How Many Hedge Funds? Only 15-20 For The Highly Skilled

By Stephen L. Nesbitt, CEO and Eli J. Sokolov, Managing Director of Cliffwater LLC



We first wrote about how many hedge funds constituted an appropriately diversified portfolio in 2006, arguing that most investors tended to over diversify their hedge fund portfolios, particularly those investing in funds-of-funds.1 We showed that the accumulation of hedge funds beyond approximately 15 to 20 would likely result in the dilution of alpha, little to no diversification gains, and a proportionally higher fee drag. Most hedge fund investors have now moved in this direction and construct higher conviction portfolios with a more manageable number of funds.

This paper extends our earlier work to include the impact of investor skill in hedge fund selection on the optimal number of hedge funds. We find that varying selection skills produce optimal portfolios of hedge funds ranging roughly between 10 and 40 in number. Absent other factors,2 optimal portfolios for highly skilled selectors contain 15-20 hedge funds while optimal portfolios for skilled selectors contain 20-30 hedge funds. Investors with limited experience should consider holding between 30-50 hedge funds.


Exhibit 1 describes graphically the dual role of portfolio alpha and risk in the decision process for identifying the optimal number of hedge funds, and reports our finding that a portfolio should have at least 9 hedge funds, even if the investor has perfect foreknowledge of individual hedge fund outcomes.

Exhibit 1: The Optimal # of Hedge Funds with Perfect Selection Skill

Of course, manager selection skill is imperfect and varies by investor experience, resources and know-how. We use the balance of this paper to show how and why the optimal number of hedge funds increases as manager selection skill decreases.

Our analysis combines the risk reducing diversification benefits gained from adding more hedge funds to a portfolio (blue line in Exhibit 1) with the reduction in overall portfolio return from adding hedge funds with likely lower return potential (red line in Exhibit 1). The optimal number of hedge funds in a portfolio is where the ratio of portfolio return-to-risk is at its maximum. That maximum equals 9 hedge funds in Exhibit 1, assuming perfect selection skill.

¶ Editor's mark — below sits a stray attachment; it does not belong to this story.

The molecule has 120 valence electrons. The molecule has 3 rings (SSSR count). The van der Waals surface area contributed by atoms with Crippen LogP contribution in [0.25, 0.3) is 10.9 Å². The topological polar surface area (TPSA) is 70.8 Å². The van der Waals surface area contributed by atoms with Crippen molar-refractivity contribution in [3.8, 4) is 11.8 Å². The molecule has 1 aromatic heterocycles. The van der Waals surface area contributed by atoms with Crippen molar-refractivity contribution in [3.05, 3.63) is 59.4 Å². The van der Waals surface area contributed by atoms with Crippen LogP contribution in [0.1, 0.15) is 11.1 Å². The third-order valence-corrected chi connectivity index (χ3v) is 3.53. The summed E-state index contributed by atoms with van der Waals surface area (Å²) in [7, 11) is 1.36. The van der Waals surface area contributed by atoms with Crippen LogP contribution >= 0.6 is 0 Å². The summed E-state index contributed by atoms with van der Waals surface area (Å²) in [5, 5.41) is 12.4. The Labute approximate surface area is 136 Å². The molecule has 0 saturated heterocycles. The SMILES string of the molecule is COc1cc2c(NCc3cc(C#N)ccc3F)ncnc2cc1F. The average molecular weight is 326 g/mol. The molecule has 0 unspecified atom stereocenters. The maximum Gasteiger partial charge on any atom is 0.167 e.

The specifications for the lines in Exhibit 1 are based upon data drawn from approximately 120 institutional quality hedge funds that Cliffwater recommends to clients, based upon investment and operational due diligence. Also, our analysis focuses on alpha return and alpha risk instead of total return and total risk for two reasons: (1) alpha is the component of return that investors want most from hedge funds and (2) beta return and risk can’t be diversified away by adding hedge funds and therefore their inclusion or exclusion would not change our findings.

Diversification Benefits
The average alpha risk of our 120 hedge fund sample equals 5.50% over the five years ended December 31, 2014. The average alpha correlation among these hedge funds equals 0.29.3 The blue line shows the change in portfolio alpha risk as the number of hedge funds within a portfolio increases. Significant risk reduction occurs but the incremental benefits diminish significantly after about 12-15 hedge funds. Approximately 95% of the maximum diversification benefit occurs at 13 hedge funds and 98% of the maximum benefit occurs at 20 hedge funds.

Alpha (Return) Dilution
It is a reasonable expectation that portfolio alpha (return) will decline as hedge funds are added to a portfolio. Not all hedge funds are the same in their return potential and if one assumes the best are included first due to manager selection skill, the marginal expected return declines as the number of hedge funds is increased. We quantify the “marginal decline in alpha” in Exhibit 2 by ranking 5 year historical information ratios for our 120 hedge fund sample from highest to lowest, which gives us a quantitative measure of how alpha might decline. We use the fitted line in Exhibit 2 as the basis for Portfolio Alpha Return (red line) in Exhibit 1, where we take the best manager first, followed by the next best, and so forth.